Anyway, back to the lighter side of the blog.  So, there they were, all these sales agents and acquisitions people; they could have been selling and brokering anything, but it just so happened to be films.  When I took a step back and got out of the bubble, I wanted to see how this all looks from the perspective of basic business—especially how online businesses worked (after all, we knew that's where everything would end up). I had to simplify what I was seeing.



1. You're either selling goods or providing a service (I've been providing a service for years as a video production artist, editor, manager, etc. I wanted to sell goods now. And the goods would be films that I made.)

2. Your goods or service must provide a solution to a customer's problem (Providing a post production service was easy, because there were customers who had a production problem that needed to be filled.  But what sort of problem does a single feature film provide?  Is it just simple entertainment or escapism?)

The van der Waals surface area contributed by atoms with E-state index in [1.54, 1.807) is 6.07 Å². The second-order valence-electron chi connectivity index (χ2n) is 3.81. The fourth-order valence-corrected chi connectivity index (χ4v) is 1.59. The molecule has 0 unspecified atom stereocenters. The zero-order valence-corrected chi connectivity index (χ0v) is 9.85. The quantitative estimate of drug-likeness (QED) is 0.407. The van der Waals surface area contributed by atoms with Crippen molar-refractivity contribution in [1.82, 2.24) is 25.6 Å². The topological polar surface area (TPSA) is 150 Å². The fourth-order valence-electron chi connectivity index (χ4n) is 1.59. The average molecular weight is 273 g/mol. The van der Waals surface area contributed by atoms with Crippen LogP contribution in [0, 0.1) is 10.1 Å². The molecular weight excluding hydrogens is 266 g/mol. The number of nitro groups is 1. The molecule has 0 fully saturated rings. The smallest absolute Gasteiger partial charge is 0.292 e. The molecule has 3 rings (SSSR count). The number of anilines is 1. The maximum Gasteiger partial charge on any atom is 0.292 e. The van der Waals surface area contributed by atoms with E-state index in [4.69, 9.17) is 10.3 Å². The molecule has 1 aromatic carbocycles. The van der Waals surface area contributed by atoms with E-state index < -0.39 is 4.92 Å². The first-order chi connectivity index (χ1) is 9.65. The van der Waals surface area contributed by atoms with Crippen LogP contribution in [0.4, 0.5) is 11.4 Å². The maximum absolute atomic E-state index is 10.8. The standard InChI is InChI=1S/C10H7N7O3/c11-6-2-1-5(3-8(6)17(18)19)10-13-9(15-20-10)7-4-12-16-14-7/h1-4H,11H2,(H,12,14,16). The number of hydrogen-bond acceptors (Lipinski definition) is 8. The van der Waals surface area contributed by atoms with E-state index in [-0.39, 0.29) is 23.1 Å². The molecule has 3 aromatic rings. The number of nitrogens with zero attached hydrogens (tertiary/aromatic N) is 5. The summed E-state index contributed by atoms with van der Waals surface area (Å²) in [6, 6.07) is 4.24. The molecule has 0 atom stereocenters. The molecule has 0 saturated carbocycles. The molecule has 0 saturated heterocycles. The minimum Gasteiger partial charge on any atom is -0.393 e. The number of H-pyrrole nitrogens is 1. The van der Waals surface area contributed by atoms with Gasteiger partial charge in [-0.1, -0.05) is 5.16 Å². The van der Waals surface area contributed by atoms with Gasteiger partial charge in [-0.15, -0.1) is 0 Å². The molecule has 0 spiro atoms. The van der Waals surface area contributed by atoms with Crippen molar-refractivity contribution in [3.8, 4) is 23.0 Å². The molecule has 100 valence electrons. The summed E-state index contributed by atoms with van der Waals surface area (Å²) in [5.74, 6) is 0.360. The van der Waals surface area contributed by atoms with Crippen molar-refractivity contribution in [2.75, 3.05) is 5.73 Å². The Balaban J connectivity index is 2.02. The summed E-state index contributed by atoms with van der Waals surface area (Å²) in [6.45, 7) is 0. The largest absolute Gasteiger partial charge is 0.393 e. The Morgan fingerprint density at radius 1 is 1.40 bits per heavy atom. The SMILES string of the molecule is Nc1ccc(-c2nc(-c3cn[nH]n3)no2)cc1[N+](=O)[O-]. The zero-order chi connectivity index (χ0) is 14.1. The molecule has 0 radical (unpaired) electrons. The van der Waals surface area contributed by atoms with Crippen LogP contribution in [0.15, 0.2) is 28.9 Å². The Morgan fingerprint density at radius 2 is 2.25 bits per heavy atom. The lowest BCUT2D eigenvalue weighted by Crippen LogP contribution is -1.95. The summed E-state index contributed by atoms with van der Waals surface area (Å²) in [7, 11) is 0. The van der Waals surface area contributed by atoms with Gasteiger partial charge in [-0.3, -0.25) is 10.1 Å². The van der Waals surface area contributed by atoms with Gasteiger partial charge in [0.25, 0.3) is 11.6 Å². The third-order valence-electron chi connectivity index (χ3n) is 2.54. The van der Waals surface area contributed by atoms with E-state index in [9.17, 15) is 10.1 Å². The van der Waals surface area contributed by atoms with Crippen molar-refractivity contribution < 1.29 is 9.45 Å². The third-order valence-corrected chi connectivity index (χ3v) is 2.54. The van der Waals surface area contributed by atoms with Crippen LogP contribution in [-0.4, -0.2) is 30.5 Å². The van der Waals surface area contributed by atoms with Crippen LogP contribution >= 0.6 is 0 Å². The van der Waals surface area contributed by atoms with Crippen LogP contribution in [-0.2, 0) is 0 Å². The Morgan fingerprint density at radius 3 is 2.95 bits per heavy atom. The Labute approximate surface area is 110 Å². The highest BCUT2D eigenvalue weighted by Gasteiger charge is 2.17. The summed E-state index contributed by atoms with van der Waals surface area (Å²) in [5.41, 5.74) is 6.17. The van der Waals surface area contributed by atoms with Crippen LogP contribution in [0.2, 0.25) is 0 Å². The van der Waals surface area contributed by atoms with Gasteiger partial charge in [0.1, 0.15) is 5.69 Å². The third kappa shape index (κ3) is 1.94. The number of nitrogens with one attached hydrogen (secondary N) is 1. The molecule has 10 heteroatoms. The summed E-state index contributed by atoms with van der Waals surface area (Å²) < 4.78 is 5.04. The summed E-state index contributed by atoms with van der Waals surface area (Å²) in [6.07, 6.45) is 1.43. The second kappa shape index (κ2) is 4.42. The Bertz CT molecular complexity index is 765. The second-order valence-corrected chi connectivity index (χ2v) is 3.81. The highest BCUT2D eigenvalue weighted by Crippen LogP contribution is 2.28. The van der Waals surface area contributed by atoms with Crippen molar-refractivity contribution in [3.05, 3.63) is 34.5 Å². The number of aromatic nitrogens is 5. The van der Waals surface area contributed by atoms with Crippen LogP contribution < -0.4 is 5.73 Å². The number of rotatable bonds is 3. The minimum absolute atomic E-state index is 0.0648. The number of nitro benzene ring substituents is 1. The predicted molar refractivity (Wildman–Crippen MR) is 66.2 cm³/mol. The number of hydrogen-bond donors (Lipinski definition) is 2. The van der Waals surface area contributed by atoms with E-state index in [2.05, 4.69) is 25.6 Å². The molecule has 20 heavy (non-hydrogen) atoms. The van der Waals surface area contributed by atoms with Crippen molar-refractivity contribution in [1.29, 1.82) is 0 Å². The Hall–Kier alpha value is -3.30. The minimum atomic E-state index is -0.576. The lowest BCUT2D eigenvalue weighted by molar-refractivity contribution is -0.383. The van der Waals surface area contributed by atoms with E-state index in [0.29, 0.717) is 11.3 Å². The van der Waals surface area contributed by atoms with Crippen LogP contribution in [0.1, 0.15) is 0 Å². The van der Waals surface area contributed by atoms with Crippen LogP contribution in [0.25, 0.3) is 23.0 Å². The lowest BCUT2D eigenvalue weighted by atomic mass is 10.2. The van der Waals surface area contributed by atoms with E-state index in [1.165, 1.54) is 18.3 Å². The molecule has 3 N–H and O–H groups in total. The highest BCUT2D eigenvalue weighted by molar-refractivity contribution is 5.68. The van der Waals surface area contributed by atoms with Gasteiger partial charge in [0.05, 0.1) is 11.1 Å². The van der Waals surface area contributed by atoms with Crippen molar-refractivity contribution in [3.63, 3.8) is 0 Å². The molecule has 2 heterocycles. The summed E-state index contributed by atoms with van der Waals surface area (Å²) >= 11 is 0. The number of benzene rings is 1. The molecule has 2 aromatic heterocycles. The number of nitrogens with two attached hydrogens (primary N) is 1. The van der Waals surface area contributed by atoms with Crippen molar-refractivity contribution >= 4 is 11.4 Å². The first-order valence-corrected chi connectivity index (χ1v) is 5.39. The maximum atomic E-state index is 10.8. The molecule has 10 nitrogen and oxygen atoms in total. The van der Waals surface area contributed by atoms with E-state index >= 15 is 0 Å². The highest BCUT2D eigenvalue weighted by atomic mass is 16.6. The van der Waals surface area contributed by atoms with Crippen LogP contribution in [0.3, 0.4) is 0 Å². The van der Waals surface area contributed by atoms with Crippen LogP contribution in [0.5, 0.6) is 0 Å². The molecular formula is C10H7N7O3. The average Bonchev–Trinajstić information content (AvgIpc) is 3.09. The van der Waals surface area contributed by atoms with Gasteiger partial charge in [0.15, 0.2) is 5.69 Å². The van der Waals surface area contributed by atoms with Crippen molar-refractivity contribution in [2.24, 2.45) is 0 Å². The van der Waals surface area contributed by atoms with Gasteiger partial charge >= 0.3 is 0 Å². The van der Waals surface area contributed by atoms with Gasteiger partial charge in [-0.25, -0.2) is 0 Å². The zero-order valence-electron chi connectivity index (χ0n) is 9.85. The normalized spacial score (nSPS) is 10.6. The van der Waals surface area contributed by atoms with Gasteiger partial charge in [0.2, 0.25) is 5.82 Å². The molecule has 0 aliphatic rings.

3. Your customer must be aware that your good or service exists for them to pursue (This is why marketing and sales goes hand-in-hand with business basics)

4. Your customer must be able to acquire your good or service through some sort of distribution process (If you're providing a service, your referral network might become your distribution of service, but if you have a film product, then you need shelf space to distribute it ... Haha, that was the old brick and mortar ways of business. The internet has changed all that, right?)


So, there you go ... the basic rules of business.  Have a good/service (supply), have customers who want your good/service (demand), make them aware of your good/service (sales & marketing), and have a means to get it to them (distribution).  Now if you can plug your film into those rules, how would the ever changing landscape of the internet play into all of this?